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The occurrence of visual and cognitive impairment, and eye diseases in the super-elderly in Japan: a cross-sectional single-center study



The current state of eye diseases and treatments in the elderly as well as the relationships between dementia and systemic diseases remain unclear. Therefore, this study evaluated the prevalence of eye diseases, visual impairment, cognitive impairment, and falls (which are an important health issue and are considered one of the Geriatric Giants) in super-elderly people in Japan.


The subjects were 31 elderly people (62 eyes; mean age: 84.6 ± 8.8 years; age range 61–98 years) who were admitted to a geriatric health services facility. Eye treatment status, systemic diseases, dementia, and recent falls were investigated. Eye examinations including vision and intraocular pressure measurement, and slit-lamp biomicroscopy were conducted.


Mean best corrected visual acuity (logMAR) was 0.51 ± 0.56, and mean intraocular pressure was 13.7 ± 3.5 mmHg. Approximately half of the subjects exhibited excavation of the optic nerve head including cataracts and glaucoma. Ten subjects had visual impairment (i.e., visual acuity of the eye with the better vision <20/40). The mean Hasegawa dementia scale scores between the visually impaired and non-visually impaired groups were 10.2 ± 6 and 16 ± 8 points, respectively (p < 0.05). Furthermore, 70 % of subjects with visual impairment experienced a fall in the past year compared to 48 % of those without visual impairment, although the difference was not significant. Regarding systemic diseases, there were 6, 5, and 15 cases of diabetes, hyperlipidemia, and hypertension, respectively. There was no significant difference between these systemic diseases and visual function after adjusted for age and gender.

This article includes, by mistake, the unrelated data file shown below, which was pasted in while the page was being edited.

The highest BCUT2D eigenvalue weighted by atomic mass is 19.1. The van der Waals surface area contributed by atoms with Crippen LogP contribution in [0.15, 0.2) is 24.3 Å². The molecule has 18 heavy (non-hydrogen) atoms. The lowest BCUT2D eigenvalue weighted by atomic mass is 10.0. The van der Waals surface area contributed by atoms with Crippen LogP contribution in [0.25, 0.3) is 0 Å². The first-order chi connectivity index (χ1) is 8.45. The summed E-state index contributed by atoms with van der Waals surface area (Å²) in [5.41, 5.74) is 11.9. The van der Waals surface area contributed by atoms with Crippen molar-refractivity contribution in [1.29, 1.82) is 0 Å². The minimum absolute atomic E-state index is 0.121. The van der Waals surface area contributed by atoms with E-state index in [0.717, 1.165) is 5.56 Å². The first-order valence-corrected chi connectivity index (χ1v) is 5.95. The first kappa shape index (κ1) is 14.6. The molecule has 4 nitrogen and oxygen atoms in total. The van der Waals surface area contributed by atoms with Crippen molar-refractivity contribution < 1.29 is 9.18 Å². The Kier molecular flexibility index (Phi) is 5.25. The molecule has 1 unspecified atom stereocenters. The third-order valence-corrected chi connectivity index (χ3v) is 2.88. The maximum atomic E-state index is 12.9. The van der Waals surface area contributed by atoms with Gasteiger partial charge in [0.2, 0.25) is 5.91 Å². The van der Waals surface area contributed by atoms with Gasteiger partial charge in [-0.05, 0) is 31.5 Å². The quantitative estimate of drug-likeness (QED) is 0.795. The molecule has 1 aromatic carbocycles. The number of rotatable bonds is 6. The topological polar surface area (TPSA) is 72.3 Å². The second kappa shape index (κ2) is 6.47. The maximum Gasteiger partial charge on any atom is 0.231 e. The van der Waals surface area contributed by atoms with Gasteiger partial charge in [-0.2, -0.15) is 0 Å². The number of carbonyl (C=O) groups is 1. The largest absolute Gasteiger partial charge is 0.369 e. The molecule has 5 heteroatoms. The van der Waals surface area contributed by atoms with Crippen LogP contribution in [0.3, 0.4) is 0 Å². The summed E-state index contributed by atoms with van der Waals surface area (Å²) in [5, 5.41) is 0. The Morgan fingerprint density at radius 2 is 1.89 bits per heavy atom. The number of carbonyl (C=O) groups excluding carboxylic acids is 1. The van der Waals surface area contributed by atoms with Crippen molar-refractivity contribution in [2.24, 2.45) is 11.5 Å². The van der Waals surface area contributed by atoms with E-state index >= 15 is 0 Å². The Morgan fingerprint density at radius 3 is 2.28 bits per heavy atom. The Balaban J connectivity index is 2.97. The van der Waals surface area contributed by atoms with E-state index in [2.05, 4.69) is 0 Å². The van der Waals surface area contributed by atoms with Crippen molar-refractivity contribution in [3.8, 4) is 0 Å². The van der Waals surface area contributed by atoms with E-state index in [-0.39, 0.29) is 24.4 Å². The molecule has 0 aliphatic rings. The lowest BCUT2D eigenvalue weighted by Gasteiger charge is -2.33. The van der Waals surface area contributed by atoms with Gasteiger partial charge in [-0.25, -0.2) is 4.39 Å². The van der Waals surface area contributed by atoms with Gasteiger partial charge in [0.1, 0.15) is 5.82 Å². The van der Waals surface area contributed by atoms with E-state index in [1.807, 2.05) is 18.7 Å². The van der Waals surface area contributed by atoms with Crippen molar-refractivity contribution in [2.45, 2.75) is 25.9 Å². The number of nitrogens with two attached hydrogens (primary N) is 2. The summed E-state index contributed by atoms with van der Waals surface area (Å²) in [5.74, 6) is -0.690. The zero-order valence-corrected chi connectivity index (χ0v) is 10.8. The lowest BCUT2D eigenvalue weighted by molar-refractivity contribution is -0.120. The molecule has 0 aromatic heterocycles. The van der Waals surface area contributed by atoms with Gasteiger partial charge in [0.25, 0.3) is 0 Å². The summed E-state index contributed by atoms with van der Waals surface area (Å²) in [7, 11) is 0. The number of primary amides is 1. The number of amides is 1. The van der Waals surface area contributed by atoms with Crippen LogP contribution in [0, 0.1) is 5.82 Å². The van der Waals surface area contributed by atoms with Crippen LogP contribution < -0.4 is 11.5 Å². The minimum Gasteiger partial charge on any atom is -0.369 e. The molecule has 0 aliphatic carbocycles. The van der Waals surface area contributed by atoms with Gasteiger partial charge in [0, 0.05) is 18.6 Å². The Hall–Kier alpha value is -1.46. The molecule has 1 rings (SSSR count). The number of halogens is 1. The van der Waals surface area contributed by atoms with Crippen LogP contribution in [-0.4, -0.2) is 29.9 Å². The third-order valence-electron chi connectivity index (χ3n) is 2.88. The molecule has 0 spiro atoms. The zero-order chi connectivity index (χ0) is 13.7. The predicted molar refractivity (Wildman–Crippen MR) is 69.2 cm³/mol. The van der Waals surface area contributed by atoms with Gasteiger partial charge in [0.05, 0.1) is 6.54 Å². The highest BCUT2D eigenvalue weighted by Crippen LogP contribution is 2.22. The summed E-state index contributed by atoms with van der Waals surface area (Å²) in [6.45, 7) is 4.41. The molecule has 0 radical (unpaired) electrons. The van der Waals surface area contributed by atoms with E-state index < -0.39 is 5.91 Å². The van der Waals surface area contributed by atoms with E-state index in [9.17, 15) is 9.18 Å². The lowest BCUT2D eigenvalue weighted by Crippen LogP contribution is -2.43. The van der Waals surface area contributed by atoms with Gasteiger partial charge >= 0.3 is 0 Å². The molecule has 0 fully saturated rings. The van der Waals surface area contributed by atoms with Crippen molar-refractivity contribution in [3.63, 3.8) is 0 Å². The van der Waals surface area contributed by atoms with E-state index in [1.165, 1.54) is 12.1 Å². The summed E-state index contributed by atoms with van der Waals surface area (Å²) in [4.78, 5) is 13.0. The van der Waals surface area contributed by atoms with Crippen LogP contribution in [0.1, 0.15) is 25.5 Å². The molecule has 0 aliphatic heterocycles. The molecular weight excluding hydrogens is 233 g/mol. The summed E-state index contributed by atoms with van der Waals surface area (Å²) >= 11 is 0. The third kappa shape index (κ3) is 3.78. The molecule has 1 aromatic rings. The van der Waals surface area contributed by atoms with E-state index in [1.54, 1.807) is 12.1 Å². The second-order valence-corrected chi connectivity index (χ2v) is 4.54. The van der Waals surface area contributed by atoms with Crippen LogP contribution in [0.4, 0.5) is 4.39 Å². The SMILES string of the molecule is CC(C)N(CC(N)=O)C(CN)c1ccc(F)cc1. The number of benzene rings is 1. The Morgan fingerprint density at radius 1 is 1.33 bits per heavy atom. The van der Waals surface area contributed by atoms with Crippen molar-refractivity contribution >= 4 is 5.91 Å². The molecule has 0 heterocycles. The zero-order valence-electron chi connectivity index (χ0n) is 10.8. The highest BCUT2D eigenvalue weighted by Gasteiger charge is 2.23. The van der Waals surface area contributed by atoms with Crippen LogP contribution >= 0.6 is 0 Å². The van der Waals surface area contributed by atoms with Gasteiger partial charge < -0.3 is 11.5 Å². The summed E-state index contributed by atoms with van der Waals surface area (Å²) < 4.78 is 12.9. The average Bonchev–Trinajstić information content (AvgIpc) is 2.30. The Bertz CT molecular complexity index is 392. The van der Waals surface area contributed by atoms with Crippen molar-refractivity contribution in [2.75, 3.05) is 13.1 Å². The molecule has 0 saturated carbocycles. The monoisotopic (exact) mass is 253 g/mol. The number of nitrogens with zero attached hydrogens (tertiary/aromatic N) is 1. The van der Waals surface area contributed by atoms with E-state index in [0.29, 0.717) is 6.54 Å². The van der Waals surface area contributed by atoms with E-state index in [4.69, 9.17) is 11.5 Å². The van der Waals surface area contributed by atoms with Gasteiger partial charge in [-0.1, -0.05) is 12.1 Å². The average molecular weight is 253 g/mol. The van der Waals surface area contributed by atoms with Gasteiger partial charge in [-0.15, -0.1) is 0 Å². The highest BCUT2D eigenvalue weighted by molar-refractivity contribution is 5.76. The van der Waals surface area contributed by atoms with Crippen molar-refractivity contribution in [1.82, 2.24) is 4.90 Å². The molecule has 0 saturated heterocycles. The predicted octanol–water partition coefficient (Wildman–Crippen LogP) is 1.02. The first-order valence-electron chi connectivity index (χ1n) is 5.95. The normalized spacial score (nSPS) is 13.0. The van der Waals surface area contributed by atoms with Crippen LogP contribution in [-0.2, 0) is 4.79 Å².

The percentages of patients with age-related eye diseases and poor visual acuity in a geriatric health services facility were extremely high. Compared to those without visual impairment, those with visual impairment had lower dementia scores and a higher rate of falls.


Japan became a super-aged society, more than 21 % of the population aged older than 65, in 2007. Accordingly, improving home health care services for older adults is becoming increasingly important. National policies including the 5 year plan for promotion of measures against Dementia (Orange Plan) have been proposed by the Ministry of Health, Labour, and Welfare [1]. Although there is some information on eye diseases in patients receiving home healthcare, there are no reports related to the current or treatment state of eye diseases among people requiring home healthcare or the relationships between the degree of dementia and systemic diseases. This may be attributable to the lack of attention to home healthcare in the literature, the possibility that home healthcare patients with visual impairment have not received consultation because they cannot easily visit a hospital, or the possibility that large-scale in home vision assessments are currently impractical as the large ophthalmic examination apparatuses required are difficult to bring to patients. Falls are a major problem and a significant cause of mortality due to unintentional injury among the elderly [2]. Therefore, we examine the relationship between eye disease, cognitive impairment, systemic diseases, and falls at a geriatric health service facility that patients attend before returning home or receiving home healthcare.


The subjects included 31 elderly people (mean age: 84.6 ± 8.8 years; age range 61–98 years) including 5 men and 26 women who were admitted to a geriatric health services facility between March 2013 and April 2013. The facility is located in Central Japan, which has a mild climate relative to those of Northern and Southern Japan. Furthermore, the facility is 1.6 km from our hospital in order to enable emergency treatment in case the subjects suddenly deteriorated during research. Its capacity is approximately 100 patients, and 37 % of admitted patients returned to home healthcare within 6 months in 2013. All residents were divided into three groups according to the degree of dementia (none, none to mild, moderate and severe dementia) according to the degrees of necessity for nursing care due to dementia. We randomly extracted approximately equal numbers of participants among these groups.